In February alone, 635 migrants crossed from the US into Canada along an unwatched border section in Quebec and asked for asylum.
This compares with just 99 last February. In January, 452 crossed into Quebec to claim asylum, representing a 230 percent increase from January 2016,
The area around Emerson Manitoba is another hot spot for illegal entry. Another 29 asylum seekers walked across the border into Manitoba from the U-S over the weekend — the largest group of illegal border crossings at Emerson so far this year. About 143 had made illegal crossings up to the end of February in Manitoba, while a smaller number crossed into British Columbia.
It seems more Canadians are becoming displeased at the lack of control on the border and the federal governments reaction to the increased flow of migrants claiming asylum. While many Canadians support refugees and immigration, many also view these migrants as “jumping the queue” and taking unfair advantage of a loophole in Canada’s laws and generosity.
A new poll of 1,001 Canadian adults conducted by Ipsos for Reuters showed that 48 percent of respondents want illegal migrants crossing into Canada from the US to be deported. Some 36 percent said they should be welcomed. As to questions of security and safety, 41 percent felt these illegal migrants make the country less safe, while 46 percent feel they will have no effect on issues of safety.
As for how the Trudeau Liberal government is dealing with the situation, 55 percent disagreed (23 % strongly) with the government, while 37 percent agreed with the government handling of illegal migrants, (11% strongly)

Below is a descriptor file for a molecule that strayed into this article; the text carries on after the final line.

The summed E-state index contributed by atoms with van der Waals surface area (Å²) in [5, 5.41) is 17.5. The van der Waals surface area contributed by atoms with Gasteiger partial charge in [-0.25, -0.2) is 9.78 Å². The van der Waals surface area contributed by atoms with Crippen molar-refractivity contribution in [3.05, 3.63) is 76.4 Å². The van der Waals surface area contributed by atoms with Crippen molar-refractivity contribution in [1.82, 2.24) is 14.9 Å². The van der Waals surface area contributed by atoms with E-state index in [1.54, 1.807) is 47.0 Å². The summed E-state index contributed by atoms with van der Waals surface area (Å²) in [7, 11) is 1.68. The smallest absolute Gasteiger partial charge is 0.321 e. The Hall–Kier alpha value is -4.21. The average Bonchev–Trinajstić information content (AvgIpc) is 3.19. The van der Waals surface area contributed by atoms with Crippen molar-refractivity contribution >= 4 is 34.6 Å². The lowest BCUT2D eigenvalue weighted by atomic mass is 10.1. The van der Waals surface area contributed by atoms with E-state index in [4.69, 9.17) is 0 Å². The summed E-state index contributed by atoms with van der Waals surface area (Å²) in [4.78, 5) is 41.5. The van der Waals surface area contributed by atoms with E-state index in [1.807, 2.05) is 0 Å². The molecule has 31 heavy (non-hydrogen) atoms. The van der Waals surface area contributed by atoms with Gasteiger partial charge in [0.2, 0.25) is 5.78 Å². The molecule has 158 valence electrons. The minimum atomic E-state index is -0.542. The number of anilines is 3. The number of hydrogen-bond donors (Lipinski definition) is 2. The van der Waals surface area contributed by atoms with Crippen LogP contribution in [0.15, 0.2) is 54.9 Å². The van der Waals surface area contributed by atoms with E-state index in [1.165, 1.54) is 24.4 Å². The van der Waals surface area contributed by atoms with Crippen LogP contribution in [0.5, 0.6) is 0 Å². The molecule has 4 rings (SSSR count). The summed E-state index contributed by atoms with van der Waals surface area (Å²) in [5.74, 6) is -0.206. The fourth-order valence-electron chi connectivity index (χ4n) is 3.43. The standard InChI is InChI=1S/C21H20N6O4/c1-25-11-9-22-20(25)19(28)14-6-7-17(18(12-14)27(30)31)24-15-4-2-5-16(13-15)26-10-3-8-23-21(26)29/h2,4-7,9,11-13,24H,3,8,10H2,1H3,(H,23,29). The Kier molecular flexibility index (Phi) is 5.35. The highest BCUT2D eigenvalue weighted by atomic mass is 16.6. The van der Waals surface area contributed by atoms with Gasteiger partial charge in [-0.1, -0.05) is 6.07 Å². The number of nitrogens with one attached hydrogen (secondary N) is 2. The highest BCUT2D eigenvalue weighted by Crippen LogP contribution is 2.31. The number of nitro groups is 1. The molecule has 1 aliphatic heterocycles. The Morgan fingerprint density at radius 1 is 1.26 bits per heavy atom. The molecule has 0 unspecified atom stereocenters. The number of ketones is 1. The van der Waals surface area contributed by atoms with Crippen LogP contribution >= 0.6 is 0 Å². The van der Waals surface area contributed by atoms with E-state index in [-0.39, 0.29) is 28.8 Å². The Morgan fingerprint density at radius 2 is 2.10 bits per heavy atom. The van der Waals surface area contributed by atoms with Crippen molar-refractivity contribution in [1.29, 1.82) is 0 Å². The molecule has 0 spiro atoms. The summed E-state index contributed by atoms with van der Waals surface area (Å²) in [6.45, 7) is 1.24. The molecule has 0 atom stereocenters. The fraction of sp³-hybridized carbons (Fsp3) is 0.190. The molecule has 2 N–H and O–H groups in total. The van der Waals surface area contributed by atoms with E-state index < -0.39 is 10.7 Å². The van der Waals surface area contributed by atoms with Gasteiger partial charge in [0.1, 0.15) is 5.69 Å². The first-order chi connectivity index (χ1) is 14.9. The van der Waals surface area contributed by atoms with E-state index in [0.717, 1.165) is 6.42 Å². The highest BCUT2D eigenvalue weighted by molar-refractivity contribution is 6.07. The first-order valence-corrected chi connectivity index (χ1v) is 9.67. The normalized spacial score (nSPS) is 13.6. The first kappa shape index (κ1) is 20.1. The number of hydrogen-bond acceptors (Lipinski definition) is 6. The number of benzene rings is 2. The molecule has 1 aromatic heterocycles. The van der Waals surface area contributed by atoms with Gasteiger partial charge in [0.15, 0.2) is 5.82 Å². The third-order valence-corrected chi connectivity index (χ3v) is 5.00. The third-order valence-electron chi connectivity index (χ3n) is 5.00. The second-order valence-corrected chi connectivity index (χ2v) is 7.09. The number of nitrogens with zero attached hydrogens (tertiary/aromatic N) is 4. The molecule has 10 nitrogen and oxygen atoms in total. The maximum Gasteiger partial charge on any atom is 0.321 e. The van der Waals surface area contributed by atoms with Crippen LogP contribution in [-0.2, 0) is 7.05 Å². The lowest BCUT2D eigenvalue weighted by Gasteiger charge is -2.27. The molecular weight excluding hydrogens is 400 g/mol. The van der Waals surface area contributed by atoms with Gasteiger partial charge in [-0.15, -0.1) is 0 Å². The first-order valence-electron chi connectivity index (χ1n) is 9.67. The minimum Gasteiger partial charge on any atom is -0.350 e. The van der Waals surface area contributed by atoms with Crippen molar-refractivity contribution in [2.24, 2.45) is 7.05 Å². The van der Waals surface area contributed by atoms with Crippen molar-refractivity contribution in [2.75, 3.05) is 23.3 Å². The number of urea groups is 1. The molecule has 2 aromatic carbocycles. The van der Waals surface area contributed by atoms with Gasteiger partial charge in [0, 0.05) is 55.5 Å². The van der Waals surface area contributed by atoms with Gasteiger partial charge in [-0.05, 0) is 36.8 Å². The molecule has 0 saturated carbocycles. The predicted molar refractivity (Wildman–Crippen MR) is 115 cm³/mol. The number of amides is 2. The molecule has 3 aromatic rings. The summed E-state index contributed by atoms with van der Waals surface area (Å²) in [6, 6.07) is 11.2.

Another question dealt with people currently living illegally in Canada, again 48 percent wanted them deported while to this particular question only 23 percent were opposed to deportation, and 29 percent were not sure.
Another question dealt with Canada’s acceptance of tens of thousands of refugees from Syria. Some 36 percent said it made Canada less safe from terrorism, while five percent said Canada was more safe because of it. However half of respondents (50%) said it made no difference and nine percent weren’t sure.
The Canadian Border Services Agency meanwhile reports that there is are almost 45,000 outstanding warrants for people to be deported.
A CBSA spokesman said most of the warrants are for failed refugee claimants.
In 2008, the Auditor-General’s report noted that the CBSA had 22,000 cases of enforceable removal orders where the whereabouts of the individual was known. However there were 41,000 cases where the person was to be removed but their whereabouts was not known.
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